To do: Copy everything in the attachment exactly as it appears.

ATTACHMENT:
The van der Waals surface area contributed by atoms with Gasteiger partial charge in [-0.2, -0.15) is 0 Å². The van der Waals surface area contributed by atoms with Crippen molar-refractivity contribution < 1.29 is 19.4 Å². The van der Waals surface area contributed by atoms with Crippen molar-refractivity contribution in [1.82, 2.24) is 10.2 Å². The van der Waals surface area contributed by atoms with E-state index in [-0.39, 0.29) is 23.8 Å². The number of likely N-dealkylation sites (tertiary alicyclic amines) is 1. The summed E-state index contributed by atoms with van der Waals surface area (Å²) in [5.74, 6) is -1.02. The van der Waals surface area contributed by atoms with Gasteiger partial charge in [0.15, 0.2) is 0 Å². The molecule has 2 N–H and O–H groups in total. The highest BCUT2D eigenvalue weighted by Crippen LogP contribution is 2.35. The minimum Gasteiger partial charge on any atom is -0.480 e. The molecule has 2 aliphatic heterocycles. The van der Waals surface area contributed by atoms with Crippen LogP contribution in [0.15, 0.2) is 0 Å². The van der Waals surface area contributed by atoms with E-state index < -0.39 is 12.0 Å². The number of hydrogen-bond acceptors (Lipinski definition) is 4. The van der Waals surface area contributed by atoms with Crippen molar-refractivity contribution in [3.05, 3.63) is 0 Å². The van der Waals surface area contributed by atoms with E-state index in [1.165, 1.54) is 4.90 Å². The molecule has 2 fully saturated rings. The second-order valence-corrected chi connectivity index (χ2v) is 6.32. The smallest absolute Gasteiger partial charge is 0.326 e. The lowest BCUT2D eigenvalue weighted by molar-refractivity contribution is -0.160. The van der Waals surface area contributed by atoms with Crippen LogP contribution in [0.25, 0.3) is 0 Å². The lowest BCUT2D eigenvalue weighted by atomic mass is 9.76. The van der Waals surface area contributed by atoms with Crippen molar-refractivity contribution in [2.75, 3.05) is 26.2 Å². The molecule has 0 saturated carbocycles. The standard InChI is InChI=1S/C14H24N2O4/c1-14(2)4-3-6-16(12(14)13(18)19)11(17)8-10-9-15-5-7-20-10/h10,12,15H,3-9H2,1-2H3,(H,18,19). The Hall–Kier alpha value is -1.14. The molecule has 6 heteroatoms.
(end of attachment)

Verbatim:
The van der Waals surface area contributed by atoms with Gasteiger partial charge in [-0.2, -0.15) is 0 Å². The van der Waals surface area contributed by atoms with Crippen molar-refractivity contribution < 1.29 is 19.4 Å². The van der Waals surface area contributed by atoms with Crippen molar-refractivity contribution in [1.82, 2.24) is 10.2 Å². The van der Waals surface area contributed by atoms with E-state index in [-0.39, 0.29) is 23.8 Å². The number of likely N-dealkylation sites (tertiary alicyclic amines) is 1. The summed E-state index contributed by atoms with van der Waals surface area (Å²) in [5.74, 6) is -1.02. The van der Waals surface area contributed by atoms with Gasteiger partial charge in [0.15, 0.2) is 0 Å². The molecule has 2 N–H and O–H groups in total. The highest BCUT2D eigenvalue weighted by Crippen LogP contribution is 2.35. The minimum Gasteiger partial charge on any atom is -0.480 e. The molecule has 2 aliphatic heterocycles. The van der Waals surface area contributed by atoms with Crippen LogP contribution in [0.15, 0.2) is 0 Å². The van der Waals surface area contributed by atoms with E-state index < -0.39 is 12.0 Å². The number of hydrogen-bond acceptors (Lipinski definition) is 4. The van der Waals surface area contributed by atoms with Crippen molar-refractivity contribution in [3.05, 3.63) is 0 Å². The van der Waals surface area contributed by atoms with E-state index in [1.165, 1.54) is 4.90 Å². The molecule has 2 fully saturated rings. The second-order valence-corrected chi connectivity index (χ2v) is 6.32. The smallest absolute Gasteiger partial charge is 0.326 e. The lowest BCUT2D eigenvalue weighted by molar-refractivity contribution is -0.160. The van der Waals surface area contributed by atoms with Crippen LogP contribution in [0.25, 0.3) is 0 Å². The lowest BCUT2D eigenvalue weighted by atomic mass is 9.76. The van der Waals surface area contributed by atoms with Crippen molar-refractivity contribution in [2.75, 3.05) is 26.2 Å². The molecule has 0 saturated carbocycles. The standard InChI is InChI=1S/C14H24N2O4/c1-14(2)4-3-6-16(12(14)13(18)19)11(17)8-10-9-15-5-7-20-10/h10,12,15H,3-9H2,1-2H3,(H,18,19). The Hall–Kier alpha value is -1.14. The molecule has 6 heteroatoms.